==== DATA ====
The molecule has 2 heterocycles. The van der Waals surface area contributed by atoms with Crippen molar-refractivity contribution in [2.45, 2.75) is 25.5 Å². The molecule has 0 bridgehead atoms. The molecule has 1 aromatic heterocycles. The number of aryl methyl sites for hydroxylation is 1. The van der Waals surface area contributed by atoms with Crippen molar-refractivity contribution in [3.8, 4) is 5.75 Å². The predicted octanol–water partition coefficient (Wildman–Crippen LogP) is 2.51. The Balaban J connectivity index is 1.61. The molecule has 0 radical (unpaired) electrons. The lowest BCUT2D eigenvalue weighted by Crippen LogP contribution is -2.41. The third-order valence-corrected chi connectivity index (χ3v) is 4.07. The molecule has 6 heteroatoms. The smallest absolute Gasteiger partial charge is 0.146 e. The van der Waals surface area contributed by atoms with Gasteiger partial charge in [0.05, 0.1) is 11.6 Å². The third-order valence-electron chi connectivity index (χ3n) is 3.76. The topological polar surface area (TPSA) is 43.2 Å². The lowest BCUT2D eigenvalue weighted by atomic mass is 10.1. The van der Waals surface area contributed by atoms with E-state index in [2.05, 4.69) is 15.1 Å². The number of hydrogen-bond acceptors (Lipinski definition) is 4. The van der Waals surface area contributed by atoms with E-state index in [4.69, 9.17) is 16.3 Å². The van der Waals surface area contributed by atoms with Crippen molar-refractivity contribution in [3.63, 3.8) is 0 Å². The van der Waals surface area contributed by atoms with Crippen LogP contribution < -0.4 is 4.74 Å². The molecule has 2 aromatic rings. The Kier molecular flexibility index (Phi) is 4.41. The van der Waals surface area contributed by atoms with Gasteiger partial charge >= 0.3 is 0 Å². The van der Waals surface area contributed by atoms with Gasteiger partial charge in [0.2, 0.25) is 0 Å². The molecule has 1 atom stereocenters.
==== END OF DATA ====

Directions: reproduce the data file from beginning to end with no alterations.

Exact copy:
The molecule has 2 heterocycles. The van der Waals surface area contributed by atoms with Crippen molar-refractivity contribution in [2.45, 2.75) is 25.5 Å². The molecule has 0 bridgehead atoms. The molecule has 1 aromatic heterocycles. The number of aryl methyl sites for hydroxylation is 1. The van der Waals surface area contributed by atoms with Crippen molar-refractivity contribution in [3.8, 4) is 5.75 Å². The predicted octanol–water partition coefficient (Wildman–Crippen LogP) is 2.51. The Balaban J connectivity index is 1.61. The molecule has 0 radical (unpaired) electrons. The lowest BCUT2D eigenvalue weighted by Crippen LogP contribution is -2.41. The third-order valence-corrected chi connectivity index (χ3v) is 4.07. The molecule has 6 heteroatoms. The smallest absolute Gasteiger partial charge is 0.146 e. The van der Waals surface area contributed by atoms with Gasteiger partial charge in [0.05, 0.1) is 11.6 Å². The third-order valence-electron chi connectivity index (χ3n) is 3.76. The topological polar surface area (TPSA) is 43.2 Å². The lowest BCUT2D eigenvalue weighted by atomic mass is 10.1. The van der Waals surface area contributed by atoms with E-state index in [2.05, 4.69) is 15.1 Å². The number of hydrogen-bond acceptors (Lipinski definition) is 4. The van der Waals surface area contributed by atoms with E-state index in [4.69, 9.17) is 16.3 Å². The van der Waals surface area contributed by atoms with Crippen molar-refractivity contribution in [3.63, 3.8) is 0 Å². The van der Waals surface area contributed by atoms with Crippen LogP contribution < -0.4 is 4.74 Å². The molecule has 2 aromatic rings. The Kier molecular flexibility index (Phi) is 4.41. The van der Waals surface area contributed by atoms with Gasteiger partial charge >= 0.3 is 0 Å². The van der Waals surface area contributed by atoms with Gasteiger partial charge in [0.2, 0.25) is 0 Å². The molecule has 1 atom stereocenters.